This is, no doubt, a more difficult reading that the easy ‘here was a sinner and Jesus saved them’ interpretation, but it is also not unlikely. As I said, taken with the following story of the ten points told from verse 11, Jesus’ ‘triumphant’ entry in to Jerusalem in verse 28, is seen as more clearly as a subversive movement in which the climax of this upside kingdom is about to be revealed. And telling, too, is the name Zacchaeus, meaning innocent or pure. This is not the case of a name change to come, Zacchaeus enters the story as the innocent one. He is despised as a tax collector and rejected for his stature, and he is servant of the subversive kingdom.
What might it mean for us to learn from Zacchaeus and learn to subvert the very systems that seek to oppress?
We can draw a number of instructive points from this retelling of the story, ways in which we likewise be servants of the subversive kingdom.
Where we are: For Zacchaeus this was under Roman rule in the Roman empire. He could not overturn his known world himself, but it certainly did not mean he could do nothing. Right where he was he saw an opportunity. Christians interpreting ‘not of the world’ as some sort of segregationist clause are of no help to the subversion kingdom. They’re simply refusing to be where they are, to live in their time and place, and find ways to serve God. We are resident aliens, to be sure, but right where we are today, wherever that is, we can serve God though creative and assertive acts of subversion.
With what we have: For Zacchaeus this was tax collection. Tax Collectors had relatively free travel and could enter towns and civic places with ease. His tax collecting practices and monetary dispossession was an artful and assertive way to subvert the unjust structures as he moved about. He looked at what he had and thought creatively about it. Many critics would say that movements of justice, advocacy, and activism stall when we lose that creativity. But what has always worked is when folk look at what they do have and think creatively about it.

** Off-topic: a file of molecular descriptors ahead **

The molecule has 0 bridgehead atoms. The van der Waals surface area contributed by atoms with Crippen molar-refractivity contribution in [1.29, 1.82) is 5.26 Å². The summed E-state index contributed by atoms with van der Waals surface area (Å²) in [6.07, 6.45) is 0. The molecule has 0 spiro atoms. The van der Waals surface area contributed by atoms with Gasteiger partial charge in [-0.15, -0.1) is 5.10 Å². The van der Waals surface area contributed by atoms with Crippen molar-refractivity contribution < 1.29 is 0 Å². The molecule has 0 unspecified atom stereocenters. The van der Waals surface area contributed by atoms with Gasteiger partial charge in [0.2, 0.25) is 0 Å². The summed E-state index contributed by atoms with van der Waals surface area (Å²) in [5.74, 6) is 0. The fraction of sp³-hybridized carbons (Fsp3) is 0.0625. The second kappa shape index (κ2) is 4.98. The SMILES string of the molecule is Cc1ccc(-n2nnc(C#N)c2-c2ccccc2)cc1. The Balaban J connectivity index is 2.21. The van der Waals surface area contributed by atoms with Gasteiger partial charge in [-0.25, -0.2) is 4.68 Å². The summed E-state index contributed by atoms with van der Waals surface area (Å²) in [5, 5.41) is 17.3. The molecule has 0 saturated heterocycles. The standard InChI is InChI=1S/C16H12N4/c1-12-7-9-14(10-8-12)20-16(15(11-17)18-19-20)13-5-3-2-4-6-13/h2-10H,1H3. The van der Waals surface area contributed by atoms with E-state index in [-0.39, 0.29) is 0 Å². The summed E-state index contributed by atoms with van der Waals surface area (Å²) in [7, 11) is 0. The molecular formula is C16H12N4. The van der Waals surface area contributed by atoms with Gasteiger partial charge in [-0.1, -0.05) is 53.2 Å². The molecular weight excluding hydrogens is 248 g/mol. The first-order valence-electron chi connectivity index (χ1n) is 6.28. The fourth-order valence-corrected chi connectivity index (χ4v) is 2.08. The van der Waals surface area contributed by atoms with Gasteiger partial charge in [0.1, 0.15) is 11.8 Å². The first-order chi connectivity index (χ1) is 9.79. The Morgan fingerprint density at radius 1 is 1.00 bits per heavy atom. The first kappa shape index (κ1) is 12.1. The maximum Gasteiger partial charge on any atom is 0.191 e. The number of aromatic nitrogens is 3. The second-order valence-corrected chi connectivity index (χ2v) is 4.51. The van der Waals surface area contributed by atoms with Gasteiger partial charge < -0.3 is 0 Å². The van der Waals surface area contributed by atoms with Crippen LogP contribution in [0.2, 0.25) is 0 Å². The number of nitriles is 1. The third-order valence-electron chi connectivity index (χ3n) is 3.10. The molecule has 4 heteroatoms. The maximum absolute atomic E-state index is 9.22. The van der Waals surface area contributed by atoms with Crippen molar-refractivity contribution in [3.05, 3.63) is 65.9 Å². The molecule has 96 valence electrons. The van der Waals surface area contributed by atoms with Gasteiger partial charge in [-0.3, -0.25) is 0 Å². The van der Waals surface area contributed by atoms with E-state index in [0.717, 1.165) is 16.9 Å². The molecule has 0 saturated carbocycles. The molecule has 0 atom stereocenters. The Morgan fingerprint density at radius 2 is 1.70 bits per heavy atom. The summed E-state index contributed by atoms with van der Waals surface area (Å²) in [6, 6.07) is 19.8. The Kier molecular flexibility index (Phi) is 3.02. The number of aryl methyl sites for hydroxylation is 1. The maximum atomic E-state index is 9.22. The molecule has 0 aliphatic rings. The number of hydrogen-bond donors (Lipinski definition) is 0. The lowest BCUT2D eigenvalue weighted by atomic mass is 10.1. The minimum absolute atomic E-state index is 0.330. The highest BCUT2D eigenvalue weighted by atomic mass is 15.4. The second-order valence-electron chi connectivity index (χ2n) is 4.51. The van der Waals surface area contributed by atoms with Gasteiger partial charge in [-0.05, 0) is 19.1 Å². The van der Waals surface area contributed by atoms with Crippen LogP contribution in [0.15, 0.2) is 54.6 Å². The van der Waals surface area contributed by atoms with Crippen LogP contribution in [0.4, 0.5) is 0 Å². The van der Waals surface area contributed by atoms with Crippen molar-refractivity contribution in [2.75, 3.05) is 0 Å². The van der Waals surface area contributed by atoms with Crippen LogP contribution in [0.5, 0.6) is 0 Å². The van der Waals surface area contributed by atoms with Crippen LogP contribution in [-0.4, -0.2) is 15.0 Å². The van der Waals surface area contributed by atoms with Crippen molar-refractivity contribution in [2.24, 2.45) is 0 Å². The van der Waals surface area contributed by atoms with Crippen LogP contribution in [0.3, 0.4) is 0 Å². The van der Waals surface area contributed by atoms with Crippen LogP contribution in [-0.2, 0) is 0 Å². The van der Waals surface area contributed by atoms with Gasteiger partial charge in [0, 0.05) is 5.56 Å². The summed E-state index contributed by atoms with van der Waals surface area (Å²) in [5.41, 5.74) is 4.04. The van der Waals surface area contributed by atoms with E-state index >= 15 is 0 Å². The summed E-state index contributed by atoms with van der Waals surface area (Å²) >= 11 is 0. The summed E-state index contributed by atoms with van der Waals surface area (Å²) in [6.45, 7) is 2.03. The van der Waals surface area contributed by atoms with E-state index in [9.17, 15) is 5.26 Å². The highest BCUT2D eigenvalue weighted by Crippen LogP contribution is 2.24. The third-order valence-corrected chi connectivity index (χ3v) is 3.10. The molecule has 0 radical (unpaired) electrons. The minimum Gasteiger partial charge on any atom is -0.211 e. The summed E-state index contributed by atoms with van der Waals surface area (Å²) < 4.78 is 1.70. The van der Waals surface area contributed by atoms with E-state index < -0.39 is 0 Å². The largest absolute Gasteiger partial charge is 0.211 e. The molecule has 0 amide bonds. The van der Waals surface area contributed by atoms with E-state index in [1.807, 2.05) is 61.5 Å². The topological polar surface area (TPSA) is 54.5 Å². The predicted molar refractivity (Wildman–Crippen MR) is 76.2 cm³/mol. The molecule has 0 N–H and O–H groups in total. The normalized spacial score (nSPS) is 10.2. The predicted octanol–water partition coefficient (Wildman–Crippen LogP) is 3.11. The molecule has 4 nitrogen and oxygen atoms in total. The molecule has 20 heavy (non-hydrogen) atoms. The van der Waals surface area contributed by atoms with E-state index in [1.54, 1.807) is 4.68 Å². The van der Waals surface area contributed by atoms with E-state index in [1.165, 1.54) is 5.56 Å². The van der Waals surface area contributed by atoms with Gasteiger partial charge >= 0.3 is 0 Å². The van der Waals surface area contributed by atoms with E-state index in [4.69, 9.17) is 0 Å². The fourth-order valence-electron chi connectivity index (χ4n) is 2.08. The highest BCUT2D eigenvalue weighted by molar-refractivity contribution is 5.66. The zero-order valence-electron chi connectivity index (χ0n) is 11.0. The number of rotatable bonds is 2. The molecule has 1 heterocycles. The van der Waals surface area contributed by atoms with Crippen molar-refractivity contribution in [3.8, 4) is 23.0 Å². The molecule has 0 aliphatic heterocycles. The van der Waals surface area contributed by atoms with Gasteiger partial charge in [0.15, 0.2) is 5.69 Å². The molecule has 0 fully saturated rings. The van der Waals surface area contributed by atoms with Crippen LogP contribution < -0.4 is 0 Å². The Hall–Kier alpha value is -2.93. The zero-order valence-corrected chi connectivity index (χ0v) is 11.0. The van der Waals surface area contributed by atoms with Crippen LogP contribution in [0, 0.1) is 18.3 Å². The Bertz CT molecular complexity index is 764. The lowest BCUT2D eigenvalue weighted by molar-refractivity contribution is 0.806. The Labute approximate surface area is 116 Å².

Without affirmation: Until that day, Zacchaeus had been going about his business, a son of Abraham despised among his people, seen only as a sinner, but working to subvert the world order and serve Yahweh’s kingdom. It’s a very common theme in the bible—a prophet unwelcome in their own town. But harder in practice than literature. Subversive acts are costly. Sometimes we are called to support those institutions we love best, or the intentions of friends and family. What do we do then? Do we have the courage and conviction to serve without affirmation?
Nothing is what it seems in the Kingdom of God, and all of our right readings must be given over the God who interrupts and transgresses anything and all we think we know. Even today’s reading. But perhaps we can pause a little and stay with this Zacchaeus for a moment, remembering our own calling, too.
To be servants of the subversive kingdom.
West End Uniting Church, 3 November 2019
Dr Janice McRandal